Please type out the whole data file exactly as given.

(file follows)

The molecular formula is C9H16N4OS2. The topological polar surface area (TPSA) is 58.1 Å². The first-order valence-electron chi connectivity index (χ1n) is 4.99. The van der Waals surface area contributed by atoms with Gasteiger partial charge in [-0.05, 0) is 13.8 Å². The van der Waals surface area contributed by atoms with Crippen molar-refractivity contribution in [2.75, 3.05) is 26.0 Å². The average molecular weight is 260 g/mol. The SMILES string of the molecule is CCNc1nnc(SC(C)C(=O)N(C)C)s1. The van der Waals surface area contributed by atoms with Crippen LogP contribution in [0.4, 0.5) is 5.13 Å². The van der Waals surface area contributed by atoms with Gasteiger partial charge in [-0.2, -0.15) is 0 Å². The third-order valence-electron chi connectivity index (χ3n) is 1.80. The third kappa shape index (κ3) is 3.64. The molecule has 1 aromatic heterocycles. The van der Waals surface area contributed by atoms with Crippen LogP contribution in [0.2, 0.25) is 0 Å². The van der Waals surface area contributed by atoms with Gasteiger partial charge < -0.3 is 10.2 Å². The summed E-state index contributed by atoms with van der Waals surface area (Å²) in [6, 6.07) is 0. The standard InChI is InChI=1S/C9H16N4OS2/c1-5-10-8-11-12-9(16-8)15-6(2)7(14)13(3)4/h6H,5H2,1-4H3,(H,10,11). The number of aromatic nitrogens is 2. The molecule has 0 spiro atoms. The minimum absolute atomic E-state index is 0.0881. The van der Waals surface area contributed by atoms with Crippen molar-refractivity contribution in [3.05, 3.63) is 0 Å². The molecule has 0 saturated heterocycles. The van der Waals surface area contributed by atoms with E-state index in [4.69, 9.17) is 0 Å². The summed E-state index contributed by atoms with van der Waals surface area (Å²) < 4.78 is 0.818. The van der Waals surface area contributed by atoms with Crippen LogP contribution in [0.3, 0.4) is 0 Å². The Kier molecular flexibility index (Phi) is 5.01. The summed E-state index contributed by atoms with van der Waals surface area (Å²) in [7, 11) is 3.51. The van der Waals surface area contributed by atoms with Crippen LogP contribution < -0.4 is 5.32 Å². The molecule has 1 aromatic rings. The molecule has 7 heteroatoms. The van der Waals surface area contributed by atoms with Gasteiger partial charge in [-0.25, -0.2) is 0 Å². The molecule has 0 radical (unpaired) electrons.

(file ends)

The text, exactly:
The molecular formula is C9H16N4OS2. The topological polar surface area (TPSA) is 58.1 Å². The first-order valence-electron chi connectivity index (χ1n) is 4.99. The van der Waals surface area contributed by atoms with Gasteiger partial charge in [-0.05, 0) is 13.8 Å². The van der Waals surface area contributed by atoms with Crippen molar-refractivity contribution in [2.75, 3.05) is 26.0 Å². The average molecular weight is 260 g/mol. The SMILES string of the molecule is CCNc1nnc(SC(C)C(=O)N(C)C)s1. The van der Waals surface area contributed by atoms with Crippen LogP contribution in [0.4, 0.5) is 5.13 Å². The van der Waals surface area contributed by atoms with Gasteiger partial charge in [-0.2, -0.15) is 0 Å². The third-order valence-electron chi connectivity index (χ3n) is 1.80. The third kappa shape index (κ3) is 3.64. The molecule has 1 aromatic heterocycles. The van der Waals surface area contributed by atoms with Crippen LogP contribution in [0.2, 0.25) is 0 Å². The van der Waals surface area contributed by atoms with Gasteiger partial charge < -0.3 is 10.2 Å². The summed E-state index contributed by atoms with van der Waals surface area (Å²) in [6, 6.07) is 0. The standard InChI is InChI=1S/C9H16N4OS2/c1-5-10-8-11-12-9(16-8)15-6(2)7(14)13(3)4/h6H,5H2,1-4H3,(H,10,11). The number of aromatic nitrogens is 2. The molecule has 0 spiro atoms. The minimum absolute atomic E-state index is 0.0881. The van der Waals surface area contributed by atoms with Crippen molar-refractivity contribution in [3.05, 3.63) is 0 Å². The molecule has 0 saturated heterocycles. The van der Waals surface area contributed by atoms with E-state index in [4.69, 9.17) is 0 Å². The summed E-state index contributed by atoms with van der Waals surface area (Å²) < 4.78 is 0.818. The van der Waals surface area contributed by atoms with Crippen LogP contribution in [0.3, 0.4) is 0 Å². The Kier molecular flexibility index (Phi) is 5.01. The summed E-state index contributed by atoms with van der Waals surface area (Å²) in [7, 11) is 3.51. The van der Waals surface area contributed by atoms with Crippen LogP contribution < -0.4 is 5.32 Å². The molecule has 1 aromatic rings. The molecule has 7 heteroatoms. The van der Waals surface area contributed by atoms with Gasteiger partial charge in [-0.25, -0.2) is 0 Å². The molecule has 0 radical (unpaired) electrons.